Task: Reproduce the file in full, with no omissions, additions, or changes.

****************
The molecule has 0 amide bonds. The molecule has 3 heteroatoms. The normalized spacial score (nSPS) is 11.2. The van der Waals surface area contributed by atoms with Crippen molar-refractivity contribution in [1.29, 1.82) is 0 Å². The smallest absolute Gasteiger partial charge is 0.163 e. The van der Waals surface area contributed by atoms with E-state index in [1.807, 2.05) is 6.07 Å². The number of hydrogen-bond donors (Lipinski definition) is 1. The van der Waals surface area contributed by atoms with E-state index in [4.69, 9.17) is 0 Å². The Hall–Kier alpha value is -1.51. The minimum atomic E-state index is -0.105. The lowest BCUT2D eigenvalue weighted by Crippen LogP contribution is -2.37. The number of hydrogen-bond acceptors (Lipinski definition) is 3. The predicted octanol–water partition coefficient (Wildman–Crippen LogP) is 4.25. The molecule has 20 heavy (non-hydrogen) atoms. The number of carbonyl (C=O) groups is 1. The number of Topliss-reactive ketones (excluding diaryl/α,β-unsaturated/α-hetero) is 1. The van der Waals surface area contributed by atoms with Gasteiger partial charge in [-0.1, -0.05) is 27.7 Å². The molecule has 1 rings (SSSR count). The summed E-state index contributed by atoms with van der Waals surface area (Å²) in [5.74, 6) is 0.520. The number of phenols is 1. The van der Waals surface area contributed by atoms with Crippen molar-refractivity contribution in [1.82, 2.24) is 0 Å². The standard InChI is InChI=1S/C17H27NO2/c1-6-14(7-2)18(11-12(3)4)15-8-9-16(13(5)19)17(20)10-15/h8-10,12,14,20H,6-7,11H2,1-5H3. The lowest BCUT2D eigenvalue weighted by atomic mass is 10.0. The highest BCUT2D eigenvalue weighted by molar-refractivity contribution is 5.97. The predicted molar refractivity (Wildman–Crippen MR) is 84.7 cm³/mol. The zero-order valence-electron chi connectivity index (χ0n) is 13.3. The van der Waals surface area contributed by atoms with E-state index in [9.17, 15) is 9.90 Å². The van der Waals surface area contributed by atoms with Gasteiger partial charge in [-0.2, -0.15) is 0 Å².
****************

The molecule has 0 amide bonds. The molecule has 3 heteroatoms. The normalized spacial score (nSPS) is 11.2. The van der Waals surface area contributed by atoms with Crippen molar-refractivity contribution in [1.29, 1.82) is 0 Å². The smallest absolute Gasteiger partial charge is 0.163 e. The van der Waals surface area contributed by atoms with E-state index in [1.807, 2.05) is 6.07 Å². The number of hydrogen-bond donors (Lipinski definition) is 1. The van der Waals surface area contributed by atoms with E-state index in [4.69, 9.17) is 0 Å². The Hall–Kier alpha value is -1.51. The minimum atomic E-state index is -0.105. The lowest BCUT2D eigenvalue weighted by Crippen LogP contribution is -2.37. The number of hydrogen-bond acceptors (Lipinski definition) is 3. The predicted octanol–water partition coefficient (Wildman–Crippen LogP) is 4.25. The molecule has 20 heavy (non-hydrogen) atoms. The number of carbonyl (C=O) groups is 1. The number of Topliss-reactive ketones (excluding diaryl/α,β-unsaturated/α-hetero) is 1. The van der Waals surface area contributed by atoms with Gasteiger partial charge in [-0.1, -0.05) is 27.7 Å². The molecule has 1 rings (SSSR count). The summed E-state index contributed by atoms with van der Waals surface area (Å²) in [5.74, 6) is 0.520. The number of phenols is 1. The van der Waals surface area contributed by atoms with Crippen molar-refractivity contribution in [1.82, 2.24) is 0 Å². The standard InChI is InChI=1S/C17H27NO2/c1-6-14(7-2)18(11-12(3)4)15-8-9-16(13(5)19)17(20)10-15/h8-10,12,14,20H,6-7,11H2,1-5H3. The lowest BCUT2D eigenvalue weighted by atomic mass is 10.0. The highest BCUT2D eigenvalue weighted by molar-refractivity contribution is 5.97. The predicted molar refractivity (Wildman–Crippen MR) is 84.7 cm³/mol. The zero-order valence-electron chi connectivity index (χ0n) is 13.3. The van der Waals surface area contributed by atoms with E-state index in [9.17, 15) is 9.90 Å². The van der Waals surface area contributed by atoms with Gasteiger partial charge in [-0.2, -0.15) is 0 Å².